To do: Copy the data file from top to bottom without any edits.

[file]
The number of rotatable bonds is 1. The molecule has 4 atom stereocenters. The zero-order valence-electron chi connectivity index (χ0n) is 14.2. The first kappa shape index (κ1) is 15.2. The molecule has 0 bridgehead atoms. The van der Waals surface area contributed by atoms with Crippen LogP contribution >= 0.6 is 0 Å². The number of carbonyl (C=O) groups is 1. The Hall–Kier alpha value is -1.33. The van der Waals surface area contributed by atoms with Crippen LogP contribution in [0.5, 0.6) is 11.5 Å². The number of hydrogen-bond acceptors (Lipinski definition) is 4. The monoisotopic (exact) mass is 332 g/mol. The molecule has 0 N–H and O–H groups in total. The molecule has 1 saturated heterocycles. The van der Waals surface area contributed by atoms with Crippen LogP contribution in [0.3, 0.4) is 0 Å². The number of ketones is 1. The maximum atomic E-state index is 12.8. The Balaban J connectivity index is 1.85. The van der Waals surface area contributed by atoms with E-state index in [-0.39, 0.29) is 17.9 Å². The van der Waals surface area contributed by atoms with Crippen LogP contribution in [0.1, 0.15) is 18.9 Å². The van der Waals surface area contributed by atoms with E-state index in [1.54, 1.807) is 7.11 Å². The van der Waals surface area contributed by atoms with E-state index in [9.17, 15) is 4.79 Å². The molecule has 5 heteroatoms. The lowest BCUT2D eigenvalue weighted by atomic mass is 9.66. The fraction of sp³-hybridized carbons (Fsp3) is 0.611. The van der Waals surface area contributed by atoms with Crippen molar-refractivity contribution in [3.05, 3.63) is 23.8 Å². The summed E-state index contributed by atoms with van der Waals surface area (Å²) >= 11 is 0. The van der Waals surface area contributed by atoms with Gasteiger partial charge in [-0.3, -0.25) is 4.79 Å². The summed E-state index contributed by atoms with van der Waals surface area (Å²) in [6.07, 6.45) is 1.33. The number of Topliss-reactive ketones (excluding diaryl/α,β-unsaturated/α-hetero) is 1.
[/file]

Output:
The number of rotatable bonds is 1. The molecule has 4 atom stereocenters. The zero-order valence-electron chi connectivity index (χ0n) is 14.2. The first kappa shape index (κ1) is 15.2. The molecule has 0 bridgehead atoms. The van der Waals surface area contributed by atoms with Crippen LogP contribution >= 0.6 is 0 Å². The number of carbonyl (C=O) groups is 1. The Hall–Kier alpha value is -1.33. The van der Waals surface area contributed by atoms with Crippen LogP contribution in [0.5, 0.6) is 11.5 Å². The number of hydrogen-bond acceptors (Lipinski definition) is 4. The monoisotopic (exact) mass is 332 g/mol. The molecule has 0 N–H and O–H groups in total. The molecule has 1 saturated heterocycles. The van der Waals surface area contributed by atoms with Crippen LogP contribution in [0.3, 0.4) is 0 Å². The number of ketones is 1. The maximum atomic E-state index is 12.8. The Balaban J connectivity index is 1.85. The van der Waals surface area contributed by atoms with E-state index in [-0.39, 0.29) is 17.9 Å². The van der Waals surface area contributed by atoms with Crippen LogP contribution in [0.1, 0.15) is 18.9 Å². The van der Waals surface area contributed by atoms with E-state index in [1.54, 1.807) is 7.11 Å². The van der Waals surface area contributed by atoms with E-state index in [9.17, 15) is 4.79 Å². The molecule has 5 heteroatoms. The lowest BCUT2D eigenvalue weighted by atomic mass is 9.66. The fraction of sp³-hybridized carbons (Fsp3) is 0.611. The van der Waals surface area contributed by atoms with Crippen molar-refractivity contribution in [3.05, 3.63) is 23.8 Å². The summed E-state index contributed by atoms with van der Waals surface area (Å²) >= 11 is 0. The van der Waals surface area contributed by atoms with Gasteiger partial charge in [-0.3, -0.25) is 4.79 Å². The summed E-state index contributed by atoms with van der Waals surface area (Å²) in [6.07, 6.45) is 1.33. The number of Topliss-reactive ketones (excluding diaryl/α,β-unsaturated/α-hetero) is 1.